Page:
Information we have about the Philistines comes from two sources: archaeology and scripture. The name Philistine comes from the Hebrew word pelishtim. In Greek it is rendered Palaistinoi and from this word we get our modern day name for much of the Middle EastPalestine.
The origins of the Philistines is the story of a nation without a land. According to the table of nations in Genesis, Philistia is in the lineage of Ham through Caphtorim (10.14). Caphtor, the Genesis region identified with Crete, places the original Philistines in Asia Minor somewhere along the Aegean Sea. During the Greek settlement of Asia Minor in the thirteenth century BCE, these peoples were disenfranchised and became refugees. By foot and by sea, they reached Egypt and Palestine sometime around 1190 BCE, but were repelled from Egypt by Rameses III in a mighty land and sea battle. With this defeat, the refugees settled on the southern coast of Canaan. Eventually they controlled a small strip of land along the Mediterranean Sea from modern Gaza north to Tel Aviv an area 25-30 miles in length, and 12-15 miles in width.
The Bible speaks of the Philistines as a people before the arrival of Abraham into Canaan. However, Abraham and his compatriots settled in Canaan nearly 500 years before we find substantial archaeological or historical records of the Philistine nation in the Middle East. Some scholars believe the earlier references to the Philistines is anachronistic and were placed in the biblical record without regard to historical accuracy. However, others argue there is evidence of Aegean artifacts, especially pottery, dating as early as 1900-1700 BCE. If this is so, in spite of the massive wave of refugees who settled in Palestine in the twelfth century BCE, there remains the possibility that some Philistines may have relocated to that region much earlier.
So much for where the Philistines came from. Who were the Philistines?
Most of the time when we read of the Philistines in scripture, it is to read of a war-like people who harassed the Israelites as they re-settled Canaan. During the time of the exodus, the Philistines were strong enough to force the Israelites to travel east to avoid battle (Exodus 13.17). Later, during the conquest of the Promised Land by Joshua and his forces, the Philistines were left virtually untouched. But as Israeli expansion pressed westward, the Philistines pressed eastward causing no little friction between the nations. By the reign of Saul and David, the Philistine's might had grown and they became antagonists of the Israelites. For one, the Philistines controlled the production of iron so Israel was left with bronze weaponry, clearly inferior armament against the iron wheeled chariots and other weapons used by the Philistines (1 Samuel 13.19-22). Indeed, in one battle the Philistines captured the Ark of the Covenant and razed the Israelite sanctuary at Shiloh killing 30,000 Israelite foot soldiers (1 Samuel 4).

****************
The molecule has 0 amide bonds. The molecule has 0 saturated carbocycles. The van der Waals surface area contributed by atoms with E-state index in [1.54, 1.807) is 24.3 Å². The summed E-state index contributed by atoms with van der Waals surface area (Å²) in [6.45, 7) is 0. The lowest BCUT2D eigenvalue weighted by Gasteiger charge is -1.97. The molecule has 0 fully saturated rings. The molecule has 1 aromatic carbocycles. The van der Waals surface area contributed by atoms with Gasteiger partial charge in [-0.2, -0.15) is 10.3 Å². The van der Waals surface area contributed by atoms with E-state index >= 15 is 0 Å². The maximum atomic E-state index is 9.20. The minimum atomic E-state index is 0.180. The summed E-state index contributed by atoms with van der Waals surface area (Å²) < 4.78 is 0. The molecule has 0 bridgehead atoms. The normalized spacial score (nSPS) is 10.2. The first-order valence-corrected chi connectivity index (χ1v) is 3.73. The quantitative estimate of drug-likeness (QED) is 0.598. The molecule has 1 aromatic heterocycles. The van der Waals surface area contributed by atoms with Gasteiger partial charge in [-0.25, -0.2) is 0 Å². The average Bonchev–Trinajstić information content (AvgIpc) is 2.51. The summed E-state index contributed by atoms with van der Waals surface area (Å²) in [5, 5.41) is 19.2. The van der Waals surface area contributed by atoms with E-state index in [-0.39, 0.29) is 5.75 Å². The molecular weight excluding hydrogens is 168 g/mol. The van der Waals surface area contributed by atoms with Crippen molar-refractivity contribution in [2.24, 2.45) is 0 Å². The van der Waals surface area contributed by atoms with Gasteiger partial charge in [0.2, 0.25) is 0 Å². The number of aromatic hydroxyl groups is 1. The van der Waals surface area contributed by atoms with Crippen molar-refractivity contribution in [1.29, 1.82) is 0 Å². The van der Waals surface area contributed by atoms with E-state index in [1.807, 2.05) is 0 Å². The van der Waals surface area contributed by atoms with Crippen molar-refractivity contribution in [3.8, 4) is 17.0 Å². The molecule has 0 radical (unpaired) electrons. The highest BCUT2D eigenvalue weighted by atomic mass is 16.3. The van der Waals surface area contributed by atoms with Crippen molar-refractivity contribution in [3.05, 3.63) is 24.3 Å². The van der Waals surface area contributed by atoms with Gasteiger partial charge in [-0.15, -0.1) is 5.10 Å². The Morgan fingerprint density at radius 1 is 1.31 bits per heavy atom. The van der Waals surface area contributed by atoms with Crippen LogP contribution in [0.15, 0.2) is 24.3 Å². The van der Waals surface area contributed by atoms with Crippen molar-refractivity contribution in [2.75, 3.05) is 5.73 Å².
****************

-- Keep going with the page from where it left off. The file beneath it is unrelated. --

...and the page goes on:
When David was exiled from Israel by King Saul, he became a vassal subject of the Philistines and even led raids against the Israelites (1 Samuel 27). However, after Saul's death David assumed the monarchy of Israel and for a time remained on good terms with the Philistines. A conflict between Israel and Philistia finally arose, and David and his armies drove them from eastern Israel.
The Philistines continued as a nation until the Babylonian exile. During Nebuchadnezzar's reign they aligned themselves with Egypt and Judah in an anti-Babylonian alliance. The Babylonian army invaded and swept through the region, both Philistia and Judah, and deported the rulers, the wealthy, and the educated of both nations. The Philistines didn't maintain their identity nor their culture while they were in exile and so they never returned to reclaim their homeland. Thus, the Babylonian exile brought an end to Philistia leaving us only stories and artifacts of this once thriving nation of refugees.